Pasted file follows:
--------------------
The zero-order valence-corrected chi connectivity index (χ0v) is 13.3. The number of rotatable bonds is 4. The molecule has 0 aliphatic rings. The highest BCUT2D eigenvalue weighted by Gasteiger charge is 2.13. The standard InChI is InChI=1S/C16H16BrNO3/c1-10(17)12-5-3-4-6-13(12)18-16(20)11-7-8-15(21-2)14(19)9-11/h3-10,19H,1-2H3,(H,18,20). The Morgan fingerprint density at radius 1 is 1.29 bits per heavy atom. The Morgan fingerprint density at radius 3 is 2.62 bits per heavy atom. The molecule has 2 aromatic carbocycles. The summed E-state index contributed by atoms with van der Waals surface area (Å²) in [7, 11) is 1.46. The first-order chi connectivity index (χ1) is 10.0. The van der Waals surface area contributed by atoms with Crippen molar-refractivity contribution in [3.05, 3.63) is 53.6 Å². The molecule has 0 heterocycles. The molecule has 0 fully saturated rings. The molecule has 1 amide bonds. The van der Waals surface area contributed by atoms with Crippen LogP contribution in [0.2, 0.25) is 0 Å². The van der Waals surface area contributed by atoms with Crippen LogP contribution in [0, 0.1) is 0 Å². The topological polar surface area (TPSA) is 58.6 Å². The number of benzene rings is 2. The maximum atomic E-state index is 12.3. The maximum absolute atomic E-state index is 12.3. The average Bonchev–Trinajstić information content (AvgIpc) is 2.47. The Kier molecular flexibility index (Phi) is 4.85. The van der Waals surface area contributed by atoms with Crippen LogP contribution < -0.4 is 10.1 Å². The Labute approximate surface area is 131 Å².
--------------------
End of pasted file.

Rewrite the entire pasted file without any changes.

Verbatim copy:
The zero-order valence-corrected chi connectivity index (χ0v) is 13.3. The number of rotatable bonds is 4. The molecule has 0 aliphatic rings. The highest BCUT2D eigenvalue weighted by Gasteiger charge is 2.13. The standard InChI is InChI=1S/C16H16BrNO3/c1-10(17)12-5-3-4-6-13(12)18-16(20)11-7-8-15(21-2)14(19)9-11/h3-10,19H,1-2H3,(H,18,20). The Morgan fingerprint density at radius 1 is 1.29 bits per heavy atom. The Morgan fingerprint density at radius 3 is 2.62 bits per heavy atom. The molecule has 2 aromatic carbocycles. The summed E-state index contributed by atoms with van der Waals surface area (Å²) in [7, 11) is 1.46. The first-order chi connectivity index (χ1) is 10.0. The van der Waals surface area contributed by atoms with Crippen molar-refractivity contribution in [3.05, 3.63) is 53.6 Å². The molecule has 0 heterocycles. The molecule has 0 fully saturated rings. The molecule has 1 amide bonds. The van der Waals surface area contributed by atoms with Crippen LogP contribution in [0.2, 0.25) is 0 Å². The van der Waals surface area contributed by atoms with Crippen LogP contribution in [0, 0.1) is 0 Å². The topological polar surface area (TPSA) is 58.6 Å². The number of benzene rings is 2. The maximum atomic E-state index is 12.3. The maximum absolute atomic E-state index is 12.3. The average Bonchev–Trinajstić information content (AvgIpc) is 2.47. The Kier molecular flexibility index (Phi) is 4.85. The van der Waals surface area contributed by atoms with Crippen LogP contribution < -0.4 is 10.1 Å². The Labute approximate surface area is 131 Å².